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This overview draws largely on published information, some of which has been re-analysed to provide clearer comparisons between Indigenous and non-Indigenous people (for more details of statistics and methods, readers should refer to the original sources)1.
Indigenous health information is limited by relatively low levels of identification of Indigenous people in the vital statistics and administrative data collections, except those relating to births for which the identification of Indigenous mothers and fathers is considered good . As noted below, reasonably reliable information is available for Western Australia (WA) for some other administrative collections, but there is substantial room for improvement:
The need for information at a community level was identified in consultations undertaken for the development of the National Aboriginal and Torres Strait Islander information plan , but there are no reliable data routinely available at this level. Survey information, particularly that collected nationally by the Australian Bureau of Statistics (ABS), such as the 2004-05 National Aboriginal and Torres Strait Islander health survey (NATSIHS), is valuable, but it is limited at a regional level by the relatively small number of Indigenous people surveyed. It is also difficult to compare survey findings because of differing sample sizes, methodologies and seasonal variations in some health conditions. On the other hand, very good data about various aspects of the health of Indigenous children in WA is available from the Western Australian Aboriginal child health survey (WAACHS).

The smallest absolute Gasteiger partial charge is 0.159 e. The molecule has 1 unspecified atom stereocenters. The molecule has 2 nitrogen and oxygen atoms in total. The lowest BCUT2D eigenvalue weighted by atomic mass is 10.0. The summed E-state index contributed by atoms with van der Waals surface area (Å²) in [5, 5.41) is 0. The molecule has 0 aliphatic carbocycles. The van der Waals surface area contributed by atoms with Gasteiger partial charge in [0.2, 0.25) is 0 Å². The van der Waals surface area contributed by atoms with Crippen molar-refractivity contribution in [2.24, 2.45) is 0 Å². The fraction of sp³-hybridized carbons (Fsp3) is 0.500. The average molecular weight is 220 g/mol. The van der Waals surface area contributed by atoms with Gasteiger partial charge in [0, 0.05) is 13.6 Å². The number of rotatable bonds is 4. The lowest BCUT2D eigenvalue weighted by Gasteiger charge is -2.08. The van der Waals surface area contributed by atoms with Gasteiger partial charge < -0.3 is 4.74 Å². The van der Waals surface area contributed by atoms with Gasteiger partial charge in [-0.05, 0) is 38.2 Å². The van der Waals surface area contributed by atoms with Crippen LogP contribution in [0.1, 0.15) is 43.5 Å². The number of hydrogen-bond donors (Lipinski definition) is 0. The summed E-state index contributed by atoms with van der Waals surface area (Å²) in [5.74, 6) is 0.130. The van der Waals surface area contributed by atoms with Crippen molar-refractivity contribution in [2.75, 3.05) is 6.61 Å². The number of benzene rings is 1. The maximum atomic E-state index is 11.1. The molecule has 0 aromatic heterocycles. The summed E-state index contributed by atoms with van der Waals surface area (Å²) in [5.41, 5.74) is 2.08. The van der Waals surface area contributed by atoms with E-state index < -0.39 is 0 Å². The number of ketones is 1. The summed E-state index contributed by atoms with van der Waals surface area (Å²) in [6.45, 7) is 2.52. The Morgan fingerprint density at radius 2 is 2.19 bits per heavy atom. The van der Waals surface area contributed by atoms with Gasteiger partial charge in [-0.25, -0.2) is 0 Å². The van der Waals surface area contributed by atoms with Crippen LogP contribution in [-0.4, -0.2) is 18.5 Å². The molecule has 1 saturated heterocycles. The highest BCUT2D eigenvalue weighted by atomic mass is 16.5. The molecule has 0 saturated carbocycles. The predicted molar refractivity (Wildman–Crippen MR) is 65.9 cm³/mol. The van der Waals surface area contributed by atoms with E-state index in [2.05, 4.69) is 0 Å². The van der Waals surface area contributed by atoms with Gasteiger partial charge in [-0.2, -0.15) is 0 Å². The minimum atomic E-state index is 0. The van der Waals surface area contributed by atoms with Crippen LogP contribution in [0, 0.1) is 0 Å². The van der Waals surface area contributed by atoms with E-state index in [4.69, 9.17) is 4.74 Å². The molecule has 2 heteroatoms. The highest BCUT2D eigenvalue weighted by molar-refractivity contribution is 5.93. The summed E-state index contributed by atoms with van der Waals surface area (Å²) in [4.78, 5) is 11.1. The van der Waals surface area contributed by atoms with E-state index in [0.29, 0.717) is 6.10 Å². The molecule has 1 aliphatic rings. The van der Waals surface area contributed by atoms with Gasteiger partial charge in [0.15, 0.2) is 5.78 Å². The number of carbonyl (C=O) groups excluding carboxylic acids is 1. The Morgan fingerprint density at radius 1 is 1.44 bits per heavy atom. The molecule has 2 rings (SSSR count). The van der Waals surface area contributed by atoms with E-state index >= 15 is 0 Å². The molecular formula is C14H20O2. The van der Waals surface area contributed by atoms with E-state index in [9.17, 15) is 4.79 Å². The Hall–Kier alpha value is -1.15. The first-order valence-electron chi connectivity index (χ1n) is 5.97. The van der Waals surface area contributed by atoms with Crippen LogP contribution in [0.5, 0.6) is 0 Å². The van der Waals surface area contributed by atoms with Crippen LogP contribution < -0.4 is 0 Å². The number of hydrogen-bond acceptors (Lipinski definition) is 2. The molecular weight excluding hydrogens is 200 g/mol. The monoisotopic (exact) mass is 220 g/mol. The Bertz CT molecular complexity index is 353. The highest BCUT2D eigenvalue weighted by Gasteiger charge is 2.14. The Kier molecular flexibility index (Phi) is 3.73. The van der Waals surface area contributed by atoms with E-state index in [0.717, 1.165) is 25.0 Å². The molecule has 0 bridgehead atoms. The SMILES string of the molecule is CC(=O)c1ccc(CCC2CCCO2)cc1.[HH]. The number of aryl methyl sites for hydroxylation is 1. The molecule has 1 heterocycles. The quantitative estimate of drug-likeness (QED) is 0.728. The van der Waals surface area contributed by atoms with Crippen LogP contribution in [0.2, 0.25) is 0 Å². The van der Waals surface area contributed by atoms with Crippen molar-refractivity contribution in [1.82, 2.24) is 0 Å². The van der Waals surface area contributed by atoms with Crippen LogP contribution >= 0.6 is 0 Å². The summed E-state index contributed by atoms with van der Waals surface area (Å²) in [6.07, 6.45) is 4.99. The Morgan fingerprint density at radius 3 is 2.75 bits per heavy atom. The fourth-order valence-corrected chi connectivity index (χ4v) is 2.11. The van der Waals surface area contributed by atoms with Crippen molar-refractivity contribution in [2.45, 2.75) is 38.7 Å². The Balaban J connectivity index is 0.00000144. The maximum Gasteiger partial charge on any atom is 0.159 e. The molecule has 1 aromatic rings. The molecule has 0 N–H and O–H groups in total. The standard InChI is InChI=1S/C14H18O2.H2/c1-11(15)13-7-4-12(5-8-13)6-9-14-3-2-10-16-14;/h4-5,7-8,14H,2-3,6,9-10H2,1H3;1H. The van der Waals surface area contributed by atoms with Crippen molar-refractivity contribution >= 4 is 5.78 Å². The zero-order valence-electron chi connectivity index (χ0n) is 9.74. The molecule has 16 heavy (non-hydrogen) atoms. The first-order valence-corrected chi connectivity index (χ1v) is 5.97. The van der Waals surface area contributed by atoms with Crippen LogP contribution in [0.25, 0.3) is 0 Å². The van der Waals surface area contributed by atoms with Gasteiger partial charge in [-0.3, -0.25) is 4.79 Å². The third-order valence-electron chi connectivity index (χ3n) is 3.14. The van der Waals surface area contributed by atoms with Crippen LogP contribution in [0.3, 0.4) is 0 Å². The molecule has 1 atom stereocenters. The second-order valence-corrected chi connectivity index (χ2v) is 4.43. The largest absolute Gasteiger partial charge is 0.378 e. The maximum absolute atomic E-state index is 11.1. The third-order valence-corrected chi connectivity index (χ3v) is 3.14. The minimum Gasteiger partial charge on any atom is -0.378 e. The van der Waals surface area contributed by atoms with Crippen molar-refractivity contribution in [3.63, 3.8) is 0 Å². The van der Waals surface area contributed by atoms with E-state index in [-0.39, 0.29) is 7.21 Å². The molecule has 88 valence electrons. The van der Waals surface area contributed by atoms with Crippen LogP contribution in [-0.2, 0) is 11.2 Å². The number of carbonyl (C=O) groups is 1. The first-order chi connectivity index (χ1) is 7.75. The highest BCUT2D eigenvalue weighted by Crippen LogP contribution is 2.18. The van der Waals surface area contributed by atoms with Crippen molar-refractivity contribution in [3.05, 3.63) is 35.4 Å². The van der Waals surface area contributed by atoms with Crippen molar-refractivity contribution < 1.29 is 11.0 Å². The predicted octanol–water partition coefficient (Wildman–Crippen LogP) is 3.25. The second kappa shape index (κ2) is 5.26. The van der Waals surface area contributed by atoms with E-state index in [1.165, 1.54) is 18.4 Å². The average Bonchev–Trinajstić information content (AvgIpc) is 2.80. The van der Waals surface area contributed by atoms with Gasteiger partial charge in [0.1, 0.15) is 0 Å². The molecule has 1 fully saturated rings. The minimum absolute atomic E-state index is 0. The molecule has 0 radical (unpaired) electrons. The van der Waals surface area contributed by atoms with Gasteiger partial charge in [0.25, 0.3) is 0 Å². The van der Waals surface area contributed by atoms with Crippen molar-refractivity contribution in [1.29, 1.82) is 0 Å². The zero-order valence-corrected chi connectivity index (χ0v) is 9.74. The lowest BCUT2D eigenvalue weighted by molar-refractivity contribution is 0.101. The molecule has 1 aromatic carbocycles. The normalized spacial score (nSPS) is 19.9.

Statistics on hospitalisation provide some insights into ill-health in the population. They are, however, quite a poor reflection of the extent and patterns of treatable illness in the community, since they represent only illness that is serious enough to require hospitalisation. Even then, hospital statistics relate to episodes of hospitalisation, with the result that each admission of an individual for a specific condition will be counted. This has a major impact on the numbers of admissions for aspects like renal dialysis, for which some people may be admitted many times in a year.
As well, the comparability of hospitalisation statistics is limited by many factors, including regional variations in admission practices, and differential geographic accessibility of hospitals.
Importantly, the incompleteness of Indigenous identification in most jurisdictions means that comparisons of Indigenous and non-Indigenous hospitalisation, including those presented in this overview, under-estimate the true difference.